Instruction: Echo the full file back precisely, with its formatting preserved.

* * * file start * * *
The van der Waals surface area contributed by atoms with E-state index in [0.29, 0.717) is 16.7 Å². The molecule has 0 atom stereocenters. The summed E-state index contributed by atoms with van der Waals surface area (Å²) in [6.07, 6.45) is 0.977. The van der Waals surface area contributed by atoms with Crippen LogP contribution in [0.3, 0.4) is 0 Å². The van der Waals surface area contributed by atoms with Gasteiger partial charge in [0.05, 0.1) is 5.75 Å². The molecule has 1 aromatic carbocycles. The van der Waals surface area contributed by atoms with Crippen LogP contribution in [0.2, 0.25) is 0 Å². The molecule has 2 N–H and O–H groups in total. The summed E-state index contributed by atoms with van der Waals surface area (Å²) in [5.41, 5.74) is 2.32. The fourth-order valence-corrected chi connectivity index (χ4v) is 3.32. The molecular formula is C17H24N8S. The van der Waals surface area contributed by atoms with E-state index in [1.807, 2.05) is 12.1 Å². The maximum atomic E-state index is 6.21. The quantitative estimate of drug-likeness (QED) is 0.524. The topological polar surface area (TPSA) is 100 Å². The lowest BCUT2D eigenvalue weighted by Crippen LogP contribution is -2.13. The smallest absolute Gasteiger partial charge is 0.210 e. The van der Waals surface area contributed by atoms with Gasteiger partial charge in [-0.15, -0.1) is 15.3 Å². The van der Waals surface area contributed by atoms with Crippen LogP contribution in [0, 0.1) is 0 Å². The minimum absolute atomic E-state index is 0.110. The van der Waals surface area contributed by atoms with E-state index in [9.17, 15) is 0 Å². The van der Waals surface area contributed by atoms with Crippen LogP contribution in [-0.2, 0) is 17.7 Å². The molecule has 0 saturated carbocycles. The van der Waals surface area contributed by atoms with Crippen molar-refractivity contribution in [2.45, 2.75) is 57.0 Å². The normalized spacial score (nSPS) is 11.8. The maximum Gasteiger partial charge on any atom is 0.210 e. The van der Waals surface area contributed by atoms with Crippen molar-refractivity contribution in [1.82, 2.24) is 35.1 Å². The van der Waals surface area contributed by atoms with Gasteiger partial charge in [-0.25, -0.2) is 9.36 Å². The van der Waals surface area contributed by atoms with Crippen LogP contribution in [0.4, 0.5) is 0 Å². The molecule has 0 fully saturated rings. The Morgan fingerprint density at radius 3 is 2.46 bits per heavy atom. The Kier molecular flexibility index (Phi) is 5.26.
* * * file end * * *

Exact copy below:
The van der Waals surface area contributed by atoms with E-state index in [0.29, 0.717) is 16.7 Å². The molecule has 0 atom stereocenters. The summed E-state index contributed by atoms with van der Waals surface area (Å²) in [6.07, 6.45) is 0.977. The van der Waals surface area contributed by atoms with Crippen LogP contribution in [0.3, 0.4) is 0 Å². The van der Waals surface area contributed by atoms with Gasteiger partial charge in [0.05, 0.1) is 5.75 Å². The molecule has 1 aromatic carbocycles. The van der Waals surface area contributed by atoms with Crippen LogP contribution in [0.2, 0.25) is 0 Å². The molecule has 2 N–H and O–H groups in total. The summed E-state index contributed by atoms with van der Waals surface area (Å²) in [5.41, 5.74) is 2.32. The fourth-order valence-corrected chi connectivity index (χ4v) is 3.32. The molecular formula is C17H24N8S. The van der Waals surface area contributed by atoms with E-state index in [1.807, 2.05) is 12.1 Å². The maximum atomic E-state index is 6.21. The quantitative estimate of drug-likeness (QED) is 0.524. The topological polar surface area (TPSA) is 100 Å². The lowest BCUT2D eigenvalue weighted by Crippen LogP contribution is -2.13. The smallest absolute Gasteiger partial charge is 0.210 e. The van der Waals surface area contributed by atoms with Gasteiger partial charge in [-0.15, -0.1) is 15.3 Å². The van der Waals surface area contributed by atoms with Crippen LogP contribution in [0, 0.1) is 0 Å². The minimum absolute atomic E-state index is 0.110. The van der Waals surface area contributed by atoms with E-state index in [9.17, 15) is 0 Å². The van der Waals surface area contributed by atoms with Crippen LogP contribution in [-0.2, 0) is 17.7 Å². The molecule has 0 saturated carbocycles. The van der Waals surface area contributed by atoms with Crippen molar-refractivity contribution in [2.45, 2.75) is 57.0 Å². The normalized spacial score (nSPS) is 11.8. The maximum Gasteiger partial charge on any atom is 0.210 e. The van der Waals surface area contributed by atoms with Crippen molar-refractivity contribution in [1.82, 2.24) is 35.1 Å². The van der Waals surface area contributed by atoms with Gasteiger partial charge in [-0.25, -0.2) is 9.36 Å². The van der Waals surface area contributed by atoms with Crippen LogP contribution in [0.4, 0.5) is 0 Å². The molecule has 0 fully saturated rings. The Morgan fingerprint density at radius 3 is 2.46 bits per heavy atom. The Kier molecular flexibility index (Phi) is 5.26.